Stop! The ground is hot lava! Have you ever shouted those words on the playground? Many kids love to pretend that the ground is covered in hot lava, forcing them to hop around or swing through the air on the monkey bars to avoid a certain death from falling into the lava.
While it's fun to pretend, real hot lava is fairly easy to avoid, since it usually moves quite slowly. It is very hot, though. If you were to fall into hot lava, it would not be a pleasant experience. Your skin would be melted and burned by lava that can approach temperatures well over 2,000º F!
Lava is molten rock. It is created deep beneath Earth's surface (often 100 miles or more underground), where temperatures get hot enough to melt rock. Scientists call this molten rock magma when it's underground.
Eventually, some magma makes its way to Earth's surface and escapes via a volcanic eruption. When magma erupts onto Earth's surface and begins to flow, scientists then call it lava. Explosive eruptions can throw lava great distances. Most eruptions, however, create slow-moving lava flows that might cover only a few yards per minute at the most.
Deep below Earth's surface, the most common type of magma produced is basalt. Basalt makes up much of the ocean floor, and it's also the substance most often seen when Hawaiian volcanoes erupt. When it reaches Earth's surface, it erupts as basaltic lava.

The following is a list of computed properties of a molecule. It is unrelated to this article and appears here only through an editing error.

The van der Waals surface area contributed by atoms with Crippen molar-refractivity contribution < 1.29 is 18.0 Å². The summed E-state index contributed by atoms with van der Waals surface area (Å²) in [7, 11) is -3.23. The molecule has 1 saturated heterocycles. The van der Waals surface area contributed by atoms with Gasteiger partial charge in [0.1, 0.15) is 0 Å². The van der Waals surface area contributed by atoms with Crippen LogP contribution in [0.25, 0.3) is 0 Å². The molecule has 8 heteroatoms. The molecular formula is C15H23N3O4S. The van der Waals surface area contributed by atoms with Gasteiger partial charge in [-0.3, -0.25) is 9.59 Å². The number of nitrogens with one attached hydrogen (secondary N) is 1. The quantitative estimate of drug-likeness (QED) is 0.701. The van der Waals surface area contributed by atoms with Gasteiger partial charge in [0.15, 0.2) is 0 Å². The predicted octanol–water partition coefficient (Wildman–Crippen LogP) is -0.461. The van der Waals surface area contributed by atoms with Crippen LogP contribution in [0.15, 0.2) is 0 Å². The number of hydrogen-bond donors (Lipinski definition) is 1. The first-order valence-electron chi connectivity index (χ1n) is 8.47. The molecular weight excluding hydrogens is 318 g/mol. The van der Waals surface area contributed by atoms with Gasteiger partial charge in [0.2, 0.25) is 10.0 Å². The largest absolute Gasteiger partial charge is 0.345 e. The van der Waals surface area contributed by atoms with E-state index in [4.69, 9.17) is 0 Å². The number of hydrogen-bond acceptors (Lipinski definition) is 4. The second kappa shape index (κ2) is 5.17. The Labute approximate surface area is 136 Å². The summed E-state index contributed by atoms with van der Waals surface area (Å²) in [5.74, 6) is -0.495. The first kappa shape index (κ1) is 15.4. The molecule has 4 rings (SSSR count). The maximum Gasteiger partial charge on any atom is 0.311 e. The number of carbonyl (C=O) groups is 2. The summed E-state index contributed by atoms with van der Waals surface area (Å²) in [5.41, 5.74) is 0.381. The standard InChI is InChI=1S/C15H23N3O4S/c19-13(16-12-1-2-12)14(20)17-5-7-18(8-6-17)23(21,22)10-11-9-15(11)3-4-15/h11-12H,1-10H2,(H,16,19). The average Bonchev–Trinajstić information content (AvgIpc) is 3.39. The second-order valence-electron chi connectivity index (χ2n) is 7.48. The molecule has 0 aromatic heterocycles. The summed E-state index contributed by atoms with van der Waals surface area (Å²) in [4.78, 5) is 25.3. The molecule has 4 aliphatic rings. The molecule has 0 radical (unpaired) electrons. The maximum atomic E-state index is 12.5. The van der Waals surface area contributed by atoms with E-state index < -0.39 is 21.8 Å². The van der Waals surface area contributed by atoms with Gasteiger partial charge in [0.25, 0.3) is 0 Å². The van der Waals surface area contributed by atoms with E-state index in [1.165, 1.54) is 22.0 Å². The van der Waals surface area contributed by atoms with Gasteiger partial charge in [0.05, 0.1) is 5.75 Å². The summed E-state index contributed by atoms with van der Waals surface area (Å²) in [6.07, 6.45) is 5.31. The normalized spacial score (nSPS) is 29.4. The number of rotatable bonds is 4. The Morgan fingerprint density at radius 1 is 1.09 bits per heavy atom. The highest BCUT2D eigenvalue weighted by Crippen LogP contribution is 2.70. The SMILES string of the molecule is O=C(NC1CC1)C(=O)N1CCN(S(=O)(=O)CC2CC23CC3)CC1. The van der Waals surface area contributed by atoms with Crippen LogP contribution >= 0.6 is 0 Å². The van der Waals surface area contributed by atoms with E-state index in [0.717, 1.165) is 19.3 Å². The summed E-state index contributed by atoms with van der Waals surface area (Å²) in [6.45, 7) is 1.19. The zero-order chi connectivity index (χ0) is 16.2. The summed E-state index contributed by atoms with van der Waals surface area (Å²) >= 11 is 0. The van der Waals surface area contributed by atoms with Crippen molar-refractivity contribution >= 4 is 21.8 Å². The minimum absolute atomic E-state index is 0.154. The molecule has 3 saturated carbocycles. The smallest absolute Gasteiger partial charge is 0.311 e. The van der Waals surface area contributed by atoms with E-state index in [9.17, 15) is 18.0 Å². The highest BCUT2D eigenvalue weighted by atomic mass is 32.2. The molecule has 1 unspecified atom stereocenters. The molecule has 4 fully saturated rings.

If you were a villain in a cartoon and you wanted to take over the world, hot lava might be a good weapon to have in your arsenal. However, it can be very difficult to harness the power of a volcano. Is there any way that you could create your own lava?
It's not like you could throw some rocks in your oven and melt them into lava. The oven in your kitchen at home simply doesn't produce enough heat. Of course, if you were a villain in a cartoon, you might have lasers or some other trick up your sleeve.
Though it might sound far-fetched, humans have actually made their own lava without the assistance of a volcano. Scientists and students at Syracuse University, who are part of the Syracuse University Lava Project (and NOT villains of any sort!), have successfully used industrial furnaces to melt chunks of crushed basalt gravel from Wisconsin to create their own lava!
Once created, the lava is poured onto a thick slab of solid ice to create a lava flow up to a few yards long. Faculty, students, and even interested members of the public are invited to enjoy the lava flow up close.
The main goal of making the lava is to conduct scientific experiments to study basaltic lava. Usually, scientists can only observe lava eruptions, which happen only occasionally and usually without warning. Creating lava allows them to conduct controlled experiments like never before.
In between experiments, however, kids are often allowed to roast hot dogs and marshmallows over the hot lava. Beyond the scientific purposes of the lava flow, art students have also been allowed to use molds to create fascinating sculptures.